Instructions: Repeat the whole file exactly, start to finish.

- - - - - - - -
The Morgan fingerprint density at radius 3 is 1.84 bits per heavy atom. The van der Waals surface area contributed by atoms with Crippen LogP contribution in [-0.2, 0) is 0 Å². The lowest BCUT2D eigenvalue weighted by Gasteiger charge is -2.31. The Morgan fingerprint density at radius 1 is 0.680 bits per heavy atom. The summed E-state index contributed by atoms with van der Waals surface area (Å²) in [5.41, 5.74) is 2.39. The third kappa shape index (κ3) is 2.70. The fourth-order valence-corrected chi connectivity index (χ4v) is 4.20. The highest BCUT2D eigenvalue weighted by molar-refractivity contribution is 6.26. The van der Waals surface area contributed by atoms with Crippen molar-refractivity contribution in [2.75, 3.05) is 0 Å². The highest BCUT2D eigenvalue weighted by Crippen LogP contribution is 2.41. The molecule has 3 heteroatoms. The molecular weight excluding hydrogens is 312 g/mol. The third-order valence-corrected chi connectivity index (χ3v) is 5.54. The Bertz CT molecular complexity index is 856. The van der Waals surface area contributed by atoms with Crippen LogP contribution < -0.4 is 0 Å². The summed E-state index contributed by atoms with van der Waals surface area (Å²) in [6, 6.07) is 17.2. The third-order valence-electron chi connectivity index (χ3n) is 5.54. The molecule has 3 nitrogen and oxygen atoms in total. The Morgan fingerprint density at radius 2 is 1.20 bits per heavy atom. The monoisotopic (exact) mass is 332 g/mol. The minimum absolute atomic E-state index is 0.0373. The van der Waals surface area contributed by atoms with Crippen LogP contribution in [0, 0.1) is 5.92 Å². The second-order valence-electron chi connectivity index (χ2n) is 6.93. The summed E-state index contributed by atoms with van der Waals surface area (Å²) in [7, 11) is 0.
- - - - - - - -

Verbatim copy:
The Morgan fingerprint density at radius 3 is 1.84 bits per heavy atom. The van der Waals surface area contributed by atoms with Crippen LogP contribution in [-0.2, 0) is 0 Å². The lowest BCUT2D eigenvalue weighted by Gasteiger charge is -2.31. The Morgan fingerprint density at radius 1 is 0.680 bits per heavy atom. The summed E-state index contributed by atoms with van der Waals surface area (Å²) in [5.41, 5.74) is 2.39. The third kappa shape index (κ3) is 2.70. The fourth-order valence-corrected chi connectivity index (χ4v) is 4.20. The highest BCUT2D eigenvalue weighted by molar-refractivity contribution is 6.26. The van der Waals surface area contributed by atoms with Crippen molar-refractivity contribution in [2.75, 3.05) is 0 Å². The highest BCUT2D eigenvalue weighted by Crippen LogP contribution is 2.41. The molecule has 3 heteroatoms. The molecular weight excluding hydrogens is 312 g/mol. The third-order valence-corrected chi connectivity index (χ3v) is 5.54. The Bertz CT molecular complexity index is 856. The van der Waals surface area contributed by atoms with Crippen LogP contribution < -0.4 is 0 Å². The summed E-state index contributed by atoms with van der Waals surface area (Å²) in [6, 6.07) is 17.2. The third-order valence-electron chi connectivity index (χ3n) is 5.54. The molecule has 3 nitrogen and oxygen atoms in total. The Morgan fingerprint density at radius 2 is 1.20 bits per heavy atom. The monoisotopic (exact) mass is 332 g/mol. The minimum absolute atomic E-state index is 0.0373. The van der Waals surface area contributed by atoms with Crippen LogP contribution in [0, 0.1) is 5.92 Å². The second-order valence-electron chi connectivity index (χ2n) is 6.93. The summed E-state index contributed by atoms with van der Waals surface area (Å²) in [7, 11) is 0.